Article Date: 6/1/2009

Jump-start Your Practice With a Nonmydriatic Camera
If I Had to Do It Over

Catapult Your Career With an Advanced Business Degree

Getting an MBA can boost your chances of running a successful practice from the start.

By John L. Schachet, OD
Englewood, Colo.

I'VE BEEN IN PRACTICE close to 35 years, but there's only one thing I'd do differently if given a chance. I'd get an MBA (Master of Business Administration) degree. Don't get me wrong, obtaining an optometry degree is great, but it doesn't address the business side of optometry, which involves developing a business plan, creating budgets, setting benchmarks and running a practice. Because I didn't have an MBA when I started out, I learned how to run an optometric practice from the school of hard knocks. I had some successes, but I also experienced failures. Here, I'll tell you how a business education can help if you decide to head out on your own.

Benefits of an MBA

Many young doctors fresh out of optometry school begin working at existing practices or chain stores to get their feet wet. This isn't a bad thing, but it's not where most want to be long term.

As a student of an MBA program, you'll learn the theory and application of business and management principles. You'll foster your entrepreneurial spirit and gain an innate understanding of how to start and run a practice efficiently. The ODs who have an MBA develop their optometric practices faster and are much more organized than those who don't have one. No matter what you say, an optometric practice is a business. With an advanced business degree, you'll understand how to plan a budget and keep expenses in line. You'll be able to evaluate revenue and determine if your receivables are where they should be. You'll even learn proven ways to deal with internal theft, a major issue for many businesses.

Nuts and Bolts

The type of training you'll receive in an MBA program will prepare you to handle all aspects of your optometric business. You'll learn how to:

■ Plan a budget to cover salaries, equipment, furniture purchases and leasing costs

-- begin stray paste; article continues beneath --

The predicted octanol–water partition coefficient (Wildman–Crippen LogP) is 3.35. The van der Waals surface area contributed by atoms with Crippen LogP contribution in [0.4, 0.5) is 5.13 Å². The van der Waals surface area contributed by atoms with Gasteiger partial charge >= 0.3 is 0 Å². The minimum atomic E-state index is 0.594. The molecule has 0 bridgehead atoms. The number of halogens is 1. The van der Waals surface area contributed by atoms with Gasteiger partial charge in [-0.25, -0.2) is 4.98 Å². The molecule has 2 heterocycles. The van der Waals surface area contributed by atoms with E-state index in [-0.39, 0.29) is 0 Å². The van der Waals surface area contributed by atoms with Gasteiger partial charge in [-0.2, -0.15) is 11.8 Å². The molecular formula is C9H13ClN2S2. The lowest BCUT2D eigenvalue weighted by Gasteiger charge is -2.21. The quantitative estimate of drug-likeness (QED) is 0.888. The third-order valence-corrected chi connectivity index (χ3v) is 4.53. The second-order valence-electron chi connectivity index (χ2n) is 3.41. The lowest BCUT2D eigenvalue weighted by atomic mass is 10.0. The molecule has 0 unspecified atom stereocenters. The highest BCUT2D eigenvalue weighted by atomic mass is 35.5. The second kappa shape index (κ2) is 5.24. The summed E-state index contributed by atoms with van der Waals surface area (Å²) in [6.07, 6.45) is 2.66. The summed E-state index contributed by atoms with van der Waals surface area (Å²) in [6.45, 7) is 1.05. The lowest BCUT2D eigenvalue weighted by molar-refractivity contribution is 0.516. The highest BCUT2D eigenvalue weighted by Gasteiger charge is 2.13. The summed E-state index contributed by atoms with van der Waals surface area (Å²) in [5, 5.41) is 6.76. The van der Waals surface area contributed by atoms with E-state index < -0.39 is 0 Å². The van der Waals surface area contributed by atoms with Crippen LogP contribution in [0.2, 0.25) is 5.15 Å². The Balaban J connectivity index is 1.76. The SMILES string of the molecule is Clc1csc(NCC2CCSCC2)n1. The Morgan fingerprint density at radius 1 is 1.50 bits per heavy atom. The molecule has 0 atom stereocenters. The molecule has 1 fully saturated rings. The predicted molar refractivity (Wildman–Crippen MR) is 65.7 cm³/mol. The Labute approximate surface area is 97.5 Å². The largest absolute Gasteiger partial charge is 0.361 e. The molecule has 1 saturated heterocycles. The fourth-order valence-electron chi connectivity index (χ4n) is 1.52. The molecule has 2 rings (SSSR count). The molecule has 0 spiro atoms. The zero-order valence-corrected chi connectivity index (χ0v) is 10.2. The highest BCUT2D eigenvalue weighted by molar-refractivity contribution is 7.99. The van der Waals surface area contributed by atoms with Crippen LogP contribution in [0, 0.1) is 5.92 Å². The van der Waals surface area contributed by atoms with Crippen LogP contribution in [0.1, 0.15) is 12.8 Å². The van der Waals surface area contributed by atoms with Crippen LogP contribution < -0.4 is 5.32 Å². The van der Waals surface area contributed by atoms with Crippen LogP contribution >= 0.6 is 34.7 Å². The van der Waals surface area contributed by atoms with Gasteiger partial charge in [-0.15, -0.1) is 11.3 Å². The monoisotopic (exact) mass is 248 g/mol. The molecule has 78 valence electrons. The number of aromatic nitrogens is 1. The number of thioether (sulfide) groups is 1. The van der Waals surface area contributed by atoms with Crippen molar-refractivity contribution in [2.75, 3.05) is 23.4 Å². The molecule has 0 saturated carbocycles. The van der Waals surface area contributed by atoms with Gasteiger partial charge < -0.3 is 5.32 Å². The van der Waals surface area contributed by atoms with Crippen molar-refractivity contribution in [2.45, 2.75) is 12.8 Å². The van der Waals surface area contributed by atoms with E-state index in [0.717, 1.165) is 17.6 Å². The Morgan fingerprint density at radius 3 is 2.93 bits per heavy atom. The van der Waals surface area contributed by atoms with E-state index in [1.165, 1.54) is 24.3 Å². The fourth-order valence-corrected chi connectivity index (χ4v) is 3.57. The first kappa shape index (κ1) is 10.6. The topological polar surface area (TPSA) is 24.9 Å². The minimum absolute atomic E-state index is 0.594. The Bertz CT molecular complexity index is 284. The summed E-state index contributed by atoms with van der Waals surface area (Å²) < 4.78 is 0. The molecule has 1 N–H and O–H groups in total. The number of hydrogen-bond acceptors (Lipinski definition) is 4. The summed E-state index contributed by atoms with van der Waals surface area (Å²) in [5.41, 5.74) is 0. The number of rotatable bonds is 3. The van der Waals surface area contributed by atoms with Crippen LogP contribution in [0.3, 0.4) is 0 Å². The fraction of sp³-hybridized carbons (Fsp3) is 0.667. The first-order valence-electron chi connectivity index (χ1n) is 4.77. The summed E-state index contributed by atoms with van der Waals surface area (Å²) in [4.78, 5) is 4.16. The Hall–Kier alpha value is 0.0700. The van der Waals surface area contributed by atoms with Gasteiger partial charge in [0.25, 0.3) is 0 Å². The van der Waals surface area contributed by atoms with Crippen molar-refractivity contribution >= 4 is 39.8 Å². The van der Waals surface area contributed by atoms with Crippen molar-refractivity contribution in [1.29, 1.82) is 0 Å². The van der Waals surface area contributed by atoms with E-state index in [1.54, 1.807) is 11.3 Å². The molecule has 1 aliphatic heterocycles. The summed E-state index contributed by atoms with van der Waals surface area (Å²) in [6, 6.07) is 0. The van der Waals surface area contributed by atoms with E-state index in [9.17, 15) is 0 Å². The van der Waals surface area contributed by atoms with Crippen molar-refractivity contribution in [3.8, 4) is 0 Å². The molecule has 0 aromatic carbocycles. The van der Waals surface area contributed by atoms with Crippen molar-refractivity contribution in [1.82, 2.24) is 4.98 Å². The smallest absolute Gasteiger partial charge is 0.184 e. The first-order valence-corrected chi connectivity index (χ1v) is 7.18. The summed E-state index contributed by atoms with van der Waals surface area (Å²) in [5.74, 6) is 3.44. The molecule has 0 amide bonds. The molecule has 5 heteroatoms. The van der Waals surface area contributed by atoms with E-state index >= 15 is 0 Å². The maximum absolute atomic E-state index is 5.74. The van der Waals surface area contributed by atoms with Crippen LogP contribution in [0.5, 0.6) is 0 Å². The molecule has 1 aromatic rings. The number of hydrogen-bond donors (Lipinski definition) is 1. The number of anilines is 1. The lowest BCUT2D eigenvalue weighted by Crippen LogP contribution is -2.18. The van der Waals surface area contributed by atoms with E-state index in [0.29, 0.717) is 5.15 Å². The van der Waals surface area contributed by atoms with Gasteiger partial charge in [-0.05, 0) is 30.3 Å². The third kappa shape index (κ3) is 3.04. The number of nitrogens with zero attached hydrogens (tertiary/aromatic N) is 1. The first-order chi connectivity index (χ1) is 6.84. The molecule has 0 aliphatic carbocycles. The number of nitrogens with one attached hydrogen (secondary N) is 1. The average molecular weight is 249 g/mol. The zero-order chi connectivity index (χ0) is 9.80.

■ Set benchmarks to achieve practice growth and compare where your business stands with peers who have new or established optometry practices

■ Structure a loan to expand your practice or buy a new building

■ Determine which insurance plans you should accept from patients

■ Evaluate life insurance and other types of insurance for you and your family

■ Get the maximum return on your investment for the equipment you buy

■ Decide when it's time to expand, hire an employee or staff, and

■ Plan for retirement.

Invest in Yourself

I know the last thing you want to do after completing your medical education is incur more student loans. But I believe obtaining an MBA is a wise investment in yourself and in your future business. Your advanced business degree will help you avoid the trial-and-error phase that's inevitable when opening a practice.

Give it Some Thought

Honestly, if I had even 15 more years before retirement, I'd go back to school and get my MBA. I'd learn what other companies had done in the past to become successful, and I'd apply that knowledge to my current practice. So think seriously about pursuing this advanced business degree. You'll be ahead of the pack if you do, and you'll be able to enjoy the successes and rewards of running your own practice earlier rather than later in your career. nOD

Dr. Schachet is a graduate of the University of Houston's School of Optometry. He's in private practice at Eyecare Consultants — Vision Source in Englewood, Colo. You can reach him at eccvs@aol.com.


Optometric Management, Issue: June 2009